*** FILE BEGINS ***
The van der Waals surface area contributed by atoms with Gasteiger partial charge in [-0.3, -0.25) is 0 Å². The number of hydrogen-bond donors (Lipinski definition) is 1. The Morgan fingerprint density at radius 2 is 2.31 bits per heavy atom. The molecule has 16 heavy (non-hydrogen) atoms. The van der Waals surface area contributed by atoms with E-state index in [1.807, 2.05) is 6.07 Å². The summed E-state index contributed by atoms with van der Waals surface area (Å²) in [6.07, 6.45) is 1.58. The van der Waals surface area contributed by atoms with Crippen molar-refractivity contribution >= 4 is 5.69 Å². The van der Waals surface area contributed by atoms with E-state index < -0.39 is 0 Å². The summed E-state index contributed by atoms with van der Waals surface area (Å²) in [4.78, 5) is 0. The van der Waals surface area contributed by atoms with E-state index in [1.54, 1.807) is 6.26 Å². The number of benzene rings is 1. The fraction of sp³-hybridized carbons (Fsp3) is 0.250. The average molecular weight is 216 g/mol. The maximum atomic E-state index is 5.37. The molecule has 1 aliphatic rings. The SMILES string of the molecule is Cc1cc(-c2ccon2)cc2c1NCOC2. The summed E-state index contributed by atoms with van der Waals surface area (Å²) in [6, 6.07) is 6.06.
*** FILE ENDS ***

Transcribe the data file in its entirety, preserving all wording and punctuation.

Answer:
The van der Waals surface area contributed by atoms with Gasteiger partial charge in [-0.3, -0.25) is 0 Å². The number of hydrogen-bond donors (Lipinski definition) is 1. The Morgan fingerprint density at radius 2 is 2.31 bits per heavy atom. The molecule has 16 heavy (non-hydrogen) atoms. The van der Waals surface area contributed by atoms with E-state index in [1.807, 2.05) is 6.07 Å². The summed E-state index contributed by atoms with van der Waals surface area (Å²) in [6.07, 6.45) is 1.58. The van der Waals surface area contributed by atoms with Crippen molar-refractivity contribution >= 4 is 5.69 Å². The van der Waals surface area contributed by atoms with E-state index < -0.39 is 0 Å². The summed E-state index contributed by atoms with van der Waals surface area (Å²) in [4.78, 5) is 0. The van der Waals surface area contributed by atoms with E-state index in [1.54, 1.807) is 6.26 Å². The number of benzene rings is 1. The fraction of sp³-hybridized carbons (Fsp3) is 0.250. The average molecular weight is 216 g/mol. The maximum atomic E-state index is 5.37. The molecule has 1 aliphatic rings. The SMILES string of the molecule is Cc1cc(-c2ccon2)cc2c1NCOC2. The summed E-state index contributed by atoms with van der Waals surface area (Å²) in [6, 6.07) is 6.06.